The new FuelCell cushioning material is a super foam made up of a nitrogen-injected TPU foam. The FuelCell midsole looks like regular EVA but is much lighter and much softer.

If I had to compare it to another foam, it would be similar to Nike’s ZoomX in softness but without the lively spring-back sensation.

If you take a close look at the Propel’s midsole, you’ll notice a horizontal line splitting the top and the bottom half. When pressure is applied, the bottom half splays out, and the top half gets compressed into the bottom half like into a crash pad.

The upper half of the midsole sinks into the lower half upon loading.

The reason I crave a super soft shoe is because I only weigh 60 kilograms and other shoes which people claim to be “soft” are just not soft to me because they don’t compress much when I strike my foot down.

The New Balance Propel, on the other hand, is one of the softest shoes I have ever run in. The only shoe I have run in that is softer than the Propel is the Nike Joyride, but the Joyride is energy-sapping and mushy.

I would hate to run a long distance in the Joyride, but in the Propel, I look forward to long weekend runs exceeding 30 kilometres.

The Propel’s ride is very smooth due to the one-piece upper and the full contact rubber outsole.

One thing the Propel is not is bouncy. I don’t feel much energy return with each foot strike, and I hope New Balance can tweak the FuelCell formula for the Propel sequel.

The thick midsole compresses easily when loaded, even for light runners.


The midsole flares out wide on both sides of the foot, making the ride feel very centred and stable. With the extreme softness of the midsole, the foot also sinks into the midsole. Thus, there is some “cupping” of the foot, which adds to the stability.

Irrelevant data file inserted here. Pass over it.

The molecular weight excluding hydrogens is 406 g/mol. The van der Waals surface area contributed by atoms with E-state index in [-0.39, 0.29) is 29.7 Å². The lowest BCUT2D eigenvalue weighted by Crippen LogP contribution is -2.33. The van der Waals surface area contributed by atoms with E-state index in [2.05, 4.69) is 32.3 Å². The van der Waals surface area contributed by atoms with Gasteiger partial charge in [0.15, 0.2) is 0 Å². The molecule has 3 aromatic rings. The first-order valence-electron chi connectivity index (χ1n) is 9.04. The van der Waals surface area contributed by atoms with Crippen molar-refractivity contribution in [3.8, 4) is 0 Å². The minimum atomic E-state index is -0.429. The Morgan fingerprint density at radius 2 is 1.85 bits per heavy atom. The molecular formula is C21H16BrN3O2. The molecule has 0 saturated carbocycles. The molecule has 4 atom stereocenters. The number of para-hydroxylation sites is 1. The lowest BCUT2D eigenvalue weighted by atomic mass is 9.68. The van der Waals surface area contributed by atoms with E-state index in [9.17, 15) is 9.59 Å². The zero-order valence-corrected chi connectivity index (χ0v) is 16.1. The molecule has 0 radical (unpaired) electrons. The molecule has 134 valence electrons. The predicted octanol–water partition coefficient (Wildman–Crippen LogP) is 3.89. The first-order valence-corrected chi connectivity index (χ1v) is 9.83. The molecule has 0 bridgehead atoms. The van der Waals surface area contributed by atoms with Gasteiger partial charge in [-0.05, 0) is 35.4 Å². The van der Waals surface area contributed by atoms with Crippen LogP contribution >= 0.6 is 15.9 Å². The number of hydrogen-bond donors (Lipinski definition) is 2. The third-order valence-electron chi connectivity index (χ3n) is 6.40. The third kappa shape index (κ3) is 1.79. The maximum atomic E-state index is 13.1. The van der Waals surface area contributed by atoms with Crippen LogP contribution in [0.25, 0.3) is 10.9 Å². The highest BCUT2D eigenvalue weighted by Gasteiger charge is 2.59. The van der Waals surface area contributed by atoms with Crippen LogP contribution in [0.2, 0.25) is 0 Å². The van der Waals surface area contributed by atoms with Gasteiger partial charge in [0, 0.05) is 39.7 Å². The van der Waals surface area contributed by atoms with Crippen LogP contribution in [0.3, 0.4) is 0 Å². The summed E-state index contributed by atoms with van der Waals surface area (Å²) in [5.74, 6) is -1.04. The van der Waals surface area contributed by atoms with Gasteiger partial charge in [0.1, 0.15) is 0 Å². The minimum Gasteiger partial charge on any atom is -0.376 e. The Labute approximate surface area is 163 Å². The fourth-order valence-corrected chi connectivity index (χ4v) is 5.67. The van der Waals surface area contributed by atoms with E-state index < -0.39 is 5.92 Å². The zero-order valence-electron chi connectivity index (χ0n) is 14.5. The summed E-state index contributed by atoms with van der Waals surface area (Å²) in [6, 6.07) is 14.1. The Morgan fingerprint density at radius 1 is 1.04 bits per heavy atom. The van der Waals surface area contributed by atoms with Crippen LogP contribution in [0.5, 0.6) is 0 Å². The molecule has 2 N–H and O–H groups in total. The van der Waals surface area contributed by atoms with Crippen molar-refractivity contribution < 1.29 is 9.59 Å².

The midsole “wings” flare out on both sides and act as stabilisers by broadening the base of the shoe.

On the lateral and medial sides towards the rear foot are rails or barriers, which are raised. These help to keep your foot from leaning towards either side.

The raised jagged guide rails help to cup the foot and prevent lean bias.


The Propel is a very flexible shoe due to the cloud-like softness of the midsole. It flexes closer towards the middle than most shoes but not dead centre.

The high flexibility means that the shoe is more suited to long, slow runs rather than short, fast runs where a snappy shoe is needed.

The shoe flexes where the forefoot outsole lugs end at the path of least resistance.


The insole consists of a flimsy, thin material, which provides no cushioning. This ensures a strong connection between the foot and the FuelCell midsole.

There is no step-in plushness—all the softness comes from within the midsole.

The lasting below the thin insole is made of soft fibrous textile which stops the insole from sliding around.

Outsole and wear

The outsole is full coverage N-Durance rubber. This is soft, blown rubber. Hard-wearing heavy-duty rubber can’t be used on this shoe because you would be able to feel the lugs through the soft midsole.

The large, thick lugs are soft and flexible.

Wear shows slightly faster than normal because it is soft, blown rubber. On the lateral heel side of the Propel, I can see wear more towards the centre of the shoe, which is very unusual for my foot strike. I usually see the wear right on the edge of the lateral heel area.

The grip is excellent on dry and wet surfaces.

The outsole is designed in such a way that heel wear occurs closer to the centre of the shoe rather than on the edge.

Final thoughts on the New Balance Propel

The upper disappears on runs which is the best compliment you can give an upper.

The wide midsole base makes the shoe very stable while the soft outsole results in a flexible shoe that shines at slow paces.

On the negative side, heavy runners may find that the FuelCell midsole compresses too easily, and if you have sensitive Achilles heels, the high heel flare may be bothersome.